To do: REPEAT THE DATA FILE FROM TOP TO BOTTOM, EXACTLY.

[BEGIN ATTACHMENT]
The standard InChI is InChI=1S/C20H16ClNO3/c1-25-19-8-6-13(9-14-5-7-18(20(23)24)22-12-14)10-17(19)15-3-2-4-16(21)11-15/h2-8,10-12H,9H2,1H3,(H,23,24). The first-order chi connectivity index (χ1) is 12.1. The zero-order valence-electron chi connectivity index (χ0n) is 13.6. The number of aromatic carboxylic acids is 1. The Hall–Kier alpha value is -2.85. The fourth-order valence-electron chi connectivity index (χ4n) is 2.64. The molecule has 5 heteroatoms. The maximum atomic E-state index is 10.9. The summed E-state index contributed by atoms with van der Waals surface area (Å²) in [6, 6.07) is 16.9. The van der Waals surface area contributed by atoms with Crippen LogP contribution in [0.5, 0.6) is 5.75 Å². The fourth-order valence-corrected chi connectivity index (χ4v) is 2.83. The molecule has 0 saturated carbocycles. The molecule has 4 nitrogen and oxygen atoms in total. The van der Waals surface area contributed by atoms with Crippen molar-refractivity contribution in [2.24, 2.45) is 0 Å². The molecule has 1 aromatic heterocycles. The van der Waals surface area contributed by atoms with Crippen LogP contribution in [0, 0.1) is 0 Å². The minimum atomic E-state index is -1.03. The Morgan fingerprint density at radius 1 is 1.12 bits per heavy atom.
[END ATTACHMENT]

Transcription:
The standard InChI is InChI=1S/C20H16ClNO3/c1-25-19-8-6-13(9-14-5-7-18(20(23)24)22-12-14)10-17(19)15-3-2-4-16(21)11-15/h2-8,10-12H,9H2,1H3,(H,23,24). The first-order chi connectivity index (χ1) is 12.1. The zero-order valence-electron chi connectivity index (χ0n) is 13.6. The number of aromatic carboxylic acids is 1. The Hall–Kier alpha value is -2.85. The fourth-order valence-electron chi connectivity index (χ4n) is 2.64. The molecule has 5 heteroatoms. The maximum atomic E-state index is 10.9. The summed E-state index contributed by atoms with van der Waals surface area (Å²) in [6, 6.07) is 16.9. The van der Waals surface area contributed by atoms with Crippen LogP contribution in [0.5, 0.6) is 5.75 Å². The fourth-order valence-corrected chi connectivity index (χ4v) is 2.83. The molecule has 0 saturated carbocycles. The molecule has 4 nitrogen and oxygen atoms in total. The van der Waals surface area contributed by atoms with Crippen molar-refractivity contribution in [2.24, 2.45) is 0 Å². The molecule has 1 aromatic heterocycles. The van der Waals surface area contributed by atoms with Crippen LogP contribution in [0, 0.1) is 0 Å². The minimum atomic E-state index is -1.03. The Morgan fingerprint density at radius 1 is 1.12 bits per heavy atom.